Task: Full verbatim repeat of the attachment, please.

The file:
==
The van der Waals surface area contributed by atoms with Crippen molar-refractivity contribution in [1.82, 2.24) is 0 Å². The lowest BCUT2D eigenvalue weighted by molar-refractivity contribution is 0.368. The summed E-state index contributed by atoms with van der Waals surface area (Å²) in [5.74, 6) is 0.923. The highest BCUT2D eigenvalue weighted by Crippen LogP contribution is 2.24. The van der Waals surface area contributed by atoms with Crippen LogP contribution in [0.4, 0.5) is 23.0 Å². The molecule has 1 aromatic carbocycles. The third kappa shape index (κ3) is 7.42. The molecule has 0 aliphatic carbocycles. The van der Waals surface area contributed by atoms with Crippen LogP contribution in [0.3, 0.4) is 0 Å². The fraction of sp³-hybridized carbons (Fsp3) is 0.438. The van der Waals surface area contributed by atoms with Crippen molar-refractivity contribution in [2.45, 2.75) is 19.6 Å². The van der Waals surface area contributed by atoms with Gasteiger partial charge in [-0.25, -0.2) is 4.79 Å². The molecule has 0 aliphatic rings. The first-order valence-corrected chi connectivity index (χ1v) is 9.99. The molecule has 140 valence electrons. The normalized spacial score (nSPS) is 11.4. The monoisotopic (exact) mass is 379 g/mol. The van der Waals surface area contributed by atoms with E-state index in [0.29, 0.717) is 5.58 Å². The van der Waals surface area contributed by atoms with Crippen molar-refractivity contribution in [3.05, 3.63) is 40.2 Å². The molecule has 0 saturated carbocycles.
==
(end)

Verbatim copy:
The van der Waals surface area contributed by atoms with Crippen molar-refractivity contribution in [1.82, 2.24) is 0 Å². The lowest BCUT2D eigenvalue weighted by molar-refractivity contribution is 0.368. The summed E-state index contributed by atoms with van der Waals surface area (Å²) in [5.74, 6) is 0.923. The highest BCUT2D eigenvalue weighted by Crippen LogP contribution is 2.24. The van der Waals surface area contributed by atoms with Crippen LogP contribution in [0.4, 0.5) is 23.0 Å². The molecule has 1 aromatic carbocycles. The third kappa shape index (κ3) is 7.42. The molecule has 0 aliphatic carbocycles. The van der Waals surface area contributed by atoms with Crippen LogP contribution in [0.3, 0.4) is 0 Å². The fraction of sp³-hybridized carbons (Fsp3) is 0.438. The van der Waals surface area contributed by atoms with Crippen molar-refractivity contribution in [2.45, 2.75) is 19.6 Å². The van der Waals surface area contributed by atoms with Gasteiger partial charge in [-0.25, -0.2) is 4.79 Å². The molecule has 0 aliphatic rings. The first-order valence-corrected chi connectivity index (χ1v) is 9.99. The molecule has 140 valence electrons. The normalized spacial score (nSPS) is 11.4. The monoisotopic (exact) mass is 379 g/mol. The van der Waals surface area contributed by atoms with E-state index in [0.29, 0.717) is 5.58 Å². The van der Waals surface area contributed by atoms with Crippen molar-refractivity contribution in [3.05, 3.63) is 40.2 Å². The molecule has 0 saturated carbocycles.